A prospective study of grey matter and cognitive function alterations in chemotherapy-treated breast cancer patients

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Title: A prospective study of grey matter and cognitive function alterations in chemotherapy-treated breast cancer patients
Authors: Lepage, Chris
Smith, Andra M
Moreau, Jeremy
Barlow-Krelina, Emily
Wallis, Nancy
Collins, Barbara
MacKenzie, Joyce
Scherling, Carole
Date: 2014-08-19
Abstract: Abstract Purpose Subsequent to chemotherapy treatment, breast cancer patients often report a decline in cognitive functioning that can adversely impact many aspects of their lives. Evidence has mounted in recent years indicating that a portion of breast cancer survivors who have undergone chemotherapy display reduced performance on objective measures of cognitive functioning relative to comparison groups. Neurophysiological support for chemotherapy-related cognitive impairment has been accumulating due to an increase in neuroimaging studies in this field; however, longitudinal studies are limited and have not examined the relationship between structural grey matter alterations and neuropsychological performance. The aim of this study was to extend the cancer-cognition literature by investigating the association between grey matter attenuation and objectively measured cognitive functioning in chemotherapy-treated breast cancer patients. Methods Female breast cancer patients (n = 19) underwent magnetic resonance imaging after surgery but before commencing chemotherapy, one month following treatment, and one year after treatment completion. Individually matched controls (n = 19) underwent imaging at similar intervals. All participants underwent a comprehensive neuropsychological battery comprising four cognitive domains at these same time points. Longitudinal grey matter changes were investigated using voxel-based morphometry. Results One month following chemotherapy, patients had distributed grey matter volume reductions. One year after treatment, a partial recovery was observed with alterations persisting predominantly in frontal and temporal regions. This course was not observed in the healthy comparison group. Processing speed followed a similar trajectory within the patient group, with poorest scores obtained one month following treatment and some improvement evident one year post-treatment. Conclusion This study provides further credence to patient claims of altered cognitive functioning subsequent to chemotherapy treatment.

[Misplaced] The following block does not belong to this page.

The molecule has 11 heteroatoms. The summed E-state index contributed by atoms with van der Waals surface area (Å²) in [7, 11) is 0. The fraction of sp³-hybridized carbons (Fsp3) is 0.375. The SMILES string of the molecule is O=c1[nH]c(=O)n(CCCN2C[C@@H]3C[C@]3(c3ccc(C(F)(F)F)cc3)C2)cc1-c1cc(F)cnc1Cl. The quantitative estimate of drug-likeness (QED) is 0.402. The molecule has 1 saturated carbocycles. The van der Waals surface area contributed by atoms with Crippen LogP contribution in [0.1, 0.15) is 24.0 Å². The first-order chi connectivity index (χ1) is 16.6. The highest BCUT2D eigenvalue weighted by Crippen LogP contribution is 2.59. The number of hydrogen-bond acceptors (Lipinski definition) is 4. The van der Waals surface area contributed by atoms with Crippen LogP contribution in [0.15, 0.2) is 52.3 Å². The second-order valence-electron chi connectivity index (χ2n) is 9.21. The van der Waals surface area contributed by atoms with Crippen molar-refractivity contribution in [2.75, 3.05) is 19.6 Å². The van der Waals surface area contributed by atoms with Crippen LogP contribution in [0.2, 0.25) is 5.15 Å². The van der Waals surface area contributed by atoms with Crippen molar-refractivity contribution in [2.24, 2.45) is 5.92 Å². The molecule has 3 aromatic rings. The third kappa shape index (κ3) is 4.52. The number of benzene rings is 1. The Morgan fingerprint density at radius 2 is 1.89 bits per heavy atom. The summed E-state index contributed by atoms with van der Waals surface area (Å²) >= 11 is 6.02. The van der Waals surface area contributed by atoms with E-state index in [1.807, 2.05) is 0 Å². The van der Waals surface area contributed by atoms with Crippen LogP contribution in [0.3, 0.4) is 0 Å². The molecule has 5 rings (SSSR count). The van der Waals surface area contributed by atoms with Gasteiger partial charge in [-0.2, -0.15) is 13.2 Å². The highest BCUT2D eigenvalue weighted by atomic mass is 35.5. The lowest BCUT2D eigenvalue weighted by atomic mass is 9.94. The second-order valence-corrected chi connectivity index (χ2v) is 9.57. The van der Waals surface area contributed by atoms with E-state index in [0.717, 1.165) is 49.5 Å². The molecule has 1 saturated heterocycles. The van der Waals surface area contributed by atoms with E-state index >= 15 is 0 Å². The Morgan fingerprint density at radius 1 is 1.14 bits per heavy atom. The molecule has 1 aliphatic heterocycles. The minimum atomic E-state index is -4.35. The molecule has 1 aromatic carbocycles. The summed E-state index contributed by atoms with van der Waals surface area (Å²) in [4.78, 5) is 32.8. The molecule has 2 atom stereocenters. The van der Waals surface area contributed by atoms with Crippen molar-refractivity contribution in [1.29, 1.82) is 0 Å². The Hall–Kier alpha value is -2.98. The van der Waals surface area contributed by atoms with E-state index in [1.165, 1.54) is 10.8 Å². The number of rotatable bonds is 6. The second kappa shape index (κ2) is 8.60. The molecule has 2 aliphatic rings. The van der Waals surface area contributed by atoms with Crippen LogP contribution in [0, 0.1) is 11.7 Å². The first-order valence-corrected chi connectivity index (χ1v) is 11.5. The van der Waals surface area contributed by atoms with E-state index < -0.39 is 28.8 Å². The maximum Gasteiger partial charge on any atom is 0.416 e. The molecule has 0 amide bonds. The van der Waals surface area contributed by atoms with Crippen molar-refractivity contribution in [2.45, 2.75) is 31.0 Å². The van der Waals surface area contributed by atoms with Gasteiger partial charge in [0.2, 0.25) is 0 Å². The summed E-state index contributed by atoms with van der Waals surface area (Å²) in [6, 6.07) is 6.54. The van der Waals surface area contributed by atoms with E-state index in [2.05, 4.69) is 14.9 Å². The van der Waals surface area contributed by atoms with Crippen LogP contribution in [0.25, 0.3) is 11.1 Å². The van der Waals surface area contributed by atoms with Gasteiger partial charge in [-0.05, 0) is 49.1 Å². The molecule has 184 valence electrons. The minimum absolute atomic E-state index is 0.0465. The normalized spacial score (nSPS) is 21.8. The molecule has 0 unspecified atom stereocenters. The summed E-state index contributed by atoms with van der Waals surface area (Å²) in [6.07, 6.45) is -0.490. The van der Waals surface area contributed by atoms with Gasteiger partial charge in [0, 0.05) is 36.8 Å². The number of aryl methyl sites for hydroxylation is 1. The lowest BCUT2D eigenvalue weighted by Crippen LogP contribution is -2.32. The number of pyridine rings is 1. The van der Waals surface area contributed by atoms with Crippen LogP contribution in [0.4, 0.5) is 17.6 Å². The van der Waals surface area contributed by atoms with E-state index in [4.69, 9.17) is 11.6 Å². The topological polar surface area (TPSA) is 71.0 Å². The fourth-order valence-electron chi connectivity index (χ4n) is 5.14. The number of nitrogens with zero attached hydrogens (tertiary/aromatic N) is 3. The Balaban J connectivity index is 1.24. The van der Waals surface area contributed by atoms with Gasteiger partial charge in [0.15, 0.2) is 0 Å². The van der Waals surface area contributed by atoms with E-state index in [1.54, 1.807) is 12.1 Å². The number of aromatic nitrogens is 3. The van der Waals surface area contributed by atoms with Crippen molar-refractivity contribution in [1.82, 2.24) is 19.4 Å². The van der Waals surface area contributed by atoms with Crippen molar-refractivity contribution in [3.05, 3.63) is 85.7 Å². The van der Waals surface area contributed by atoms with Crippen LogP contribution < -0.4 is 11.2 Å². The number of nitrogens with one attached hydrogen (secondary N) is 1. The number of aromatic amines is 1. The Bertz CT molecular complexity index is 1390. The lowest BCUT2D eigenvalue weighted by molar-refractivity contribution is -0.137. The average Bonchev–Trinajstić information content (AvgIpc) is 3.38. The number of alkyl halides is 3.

URL: http://dx.doi.org/10.1186/2193-1801-3-444
http://hdl.handle.net/10393/34045
CollectionLibre accès - Publications // Open Access - Publications
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